Hello my sweet babes ! I hope you had a great holiday season, and that you are ready to start the year again! <3 For my part, the end of the year celebrations have been great, with lots of love and family time, which is what matters most. I spent half of the Christmas holidays in Sweden, my new home country, and the other half in Spain, my second origin country (after France) where my dad has been living since his retirement. And… as I love sharing about Sweden, and also I know that many of you love the Scandinavian culture and are fond of learning more about it, I wanted to bring an old article up to date and make you discover Christmas in Sweden. How do we celebrate it, what do we eat, etc.? Ready for a second Christmas in Sweden? Let’s go !
How do we celebrate Christmas in Sweden ?
Well, to start with, in order to say Merry Christmas, we say: God Jul. So again and with all my heart, God Jul my dears !
The food (the delicious Julbord) and the activities
As in France (or in Spain), Christmas is celebrated here the day before on December 24th. The custom is to eat with family / friends around a Julbord (Christmas buffet).
To prepare a Julbord as a real little Swede you will need:
- Julskinka (Christmas ham which is roughly ham surrounded by mustard sauce that is cut into thick slices)
- Kaviar on eggs (Kaviar is a very famous fish paste in Sweden that Swedes eat in the everyday life too, no need to wait for Christmas, actually. It’s delicious in the morning on polar bread with eggs or cheese)
- Herring with mustard (or other taste, more commonly called “sil” here)
- Köttbullar: meatballs, another must-have for Christmas (and everyday life)
- Aladdin chocolates: Here again, a must. You have to buy them every year for Christmas and guess what is the chocolate that has been removed since last year and by which it was replaced? Suspense.
- Cheese platter according to your preferences, my favorite here being the Prästost
- Lingonsylt: cranberry jam to be eaten in combination with meatballs and brown sauce
- Mashed potatoes (potatismos)
- Julmust: a Christmas drink, visually similar to coke but with a taste of spices
- Julol: Christmas beer
- Glögg: mulled wine
- And of course some snaps (brandy)
- As a dessert… Pepparkakor (Swedish gingerbread cookies). To learn how to make them yourself read my Swedish Christmas gingerbread cookies recipe here. The preparation and decoration of pepparkakor is a real tradition in Sweden (creative and delicious while being easy!). Preview below:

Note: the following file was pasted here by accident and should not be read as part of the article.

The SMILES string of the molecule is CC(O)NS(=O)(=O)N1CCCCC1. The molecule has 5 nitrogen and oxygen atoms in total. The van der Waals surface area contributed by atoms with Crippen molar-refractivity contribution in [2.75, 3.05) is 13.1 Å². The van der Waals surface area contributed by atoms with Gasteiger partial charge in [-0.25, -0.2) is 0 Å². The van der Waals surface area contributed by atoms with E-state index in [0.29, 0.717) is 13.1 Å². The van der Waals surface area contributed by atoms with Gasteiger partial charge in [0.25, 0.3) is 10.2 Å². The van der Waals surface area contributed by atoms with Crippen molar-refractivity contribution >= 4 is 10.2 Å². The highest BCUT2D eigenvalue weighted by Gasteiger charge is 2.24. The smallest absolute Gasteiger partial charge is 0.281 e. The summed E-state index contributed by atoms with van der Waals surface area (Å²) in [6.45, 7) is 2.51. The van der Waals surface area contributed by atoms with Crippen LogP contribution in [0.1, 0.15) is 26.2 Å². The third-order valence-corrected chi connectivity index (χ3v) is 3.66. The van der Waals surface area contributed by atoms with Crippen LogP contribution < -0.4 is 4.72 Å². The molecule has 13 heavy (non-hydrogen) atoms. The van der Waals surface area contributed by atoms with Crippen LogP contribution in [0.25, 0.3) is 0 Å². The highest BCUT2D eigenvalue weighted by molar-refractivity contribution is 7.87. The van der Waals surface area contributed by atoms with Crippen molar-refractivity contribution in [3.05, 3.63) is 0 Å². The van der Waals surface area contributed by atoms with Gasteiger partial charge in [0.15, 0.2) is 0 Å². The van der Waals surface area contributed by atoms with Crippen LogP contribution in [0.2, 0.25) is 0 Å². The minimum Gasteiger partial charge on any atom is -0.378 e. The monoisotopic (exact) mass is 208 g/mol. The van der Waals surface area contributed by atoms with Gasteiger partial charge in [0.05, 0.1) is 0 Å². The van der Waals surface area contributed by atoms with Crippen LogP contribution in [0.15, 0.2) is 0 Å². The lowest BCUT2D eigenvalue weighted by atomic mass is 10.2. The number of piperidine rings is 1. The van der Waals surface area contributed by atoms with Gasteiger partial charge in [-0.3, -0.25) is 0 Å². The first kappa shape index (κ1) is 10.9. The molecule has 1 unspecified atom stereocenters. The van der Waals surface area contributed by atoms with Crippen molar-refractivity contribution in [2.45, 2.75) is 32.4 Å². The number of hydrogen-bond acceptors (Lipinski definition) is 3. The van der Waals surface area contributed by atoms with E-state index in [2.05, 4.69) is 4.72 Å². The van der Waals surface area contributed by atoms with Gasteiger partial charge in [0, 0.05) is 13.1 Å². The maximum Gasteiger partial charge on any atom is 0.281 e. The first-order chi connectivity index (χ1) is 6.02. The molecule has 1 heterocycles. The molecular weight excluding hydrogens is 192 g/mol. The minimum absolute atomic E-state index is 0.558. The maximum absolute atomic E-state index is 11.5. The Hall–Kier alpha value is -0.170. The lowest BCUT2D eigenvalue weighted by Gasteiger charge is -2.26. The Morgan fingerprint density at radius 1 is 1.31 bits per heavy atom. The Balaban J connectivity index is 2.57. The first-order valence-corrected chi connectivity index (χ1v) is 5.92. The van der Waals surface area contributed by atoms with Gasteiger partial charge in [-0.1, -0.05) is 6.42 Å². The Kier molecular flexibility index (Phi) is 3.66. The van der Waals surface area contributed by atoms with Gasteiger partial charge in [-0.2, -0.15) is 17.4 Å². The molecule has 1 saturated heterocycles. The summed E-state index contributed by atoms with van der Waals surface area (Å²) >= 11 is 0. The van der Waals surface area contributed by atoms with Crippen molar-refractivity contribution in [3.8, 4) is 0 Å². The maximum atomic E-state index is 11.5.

Often dinners with friends are organized before or after Christmas, and we play a very nice game: everyone brings a few gifts (ex: 2 gifts each of 10 euros) that we put in the center of the table and then we roll the dice each turn. As soon as someone gets a 6, he or she can pick a gift. Then, we do this until there are no more presents on the table. Then we put a stopwatch (eg 10 minutes) for a set time, and we do the same thing except that we take the gifts from the pile of others (so much stress, you can not even imagine, haha! ). The goal is to gather the most gifts until the alarm rings. Once the alarm has rang, the gifts you have gathered are yours and you can open them ! Guaranteed thrills – because nobody wants to end up without any gift, haha !
Christmas atmosphere during 2 months
What is certain is that the Christmas celebrations in Sweden are so so cozy and magical. I don’t know if it comes from the cold and therefore the need to warm up people’s hearts, but Christmas in Sweden and all that goes with it – the decorations, the markets, the mulled wine, the cinnamon, the good food, the lights – start earlier here. From early November, we bathe in a festive and bright atmosphere for nearly 2 months, I love it. All Swedes really play the game, adventsljustackar on the windows (kind of candles in pyramids announcing the Sundays of Advent – see photo below), beautiful fir trees, decorations, Christmas music …
And with the snow, it’s so beautiful …
In short, I am expatriated here for more than 2 years and I must say that I am really in love with the Christmas atmosphere in Sweden. It’s really cozy, pretty, delicious, magical… Even if you haven’t planned to do as much as me – that is to say, expatriate – I can only advise you to come spend a little weekend here during Christmas periods. You won’t be disappointed !
Or even why not organize your next themed Christmas dinner from home? You now have some basics on how Christmas is celebrated in Sweden! You have enought basics to prepare a good Julbord for your next Swedish Christmas, and even a game idea! And do not forget to start early, hihi, as early as November starts <3
Many kisses my sweet feathers !
* All cultures combined, what is your favorite Christmas tradition ? *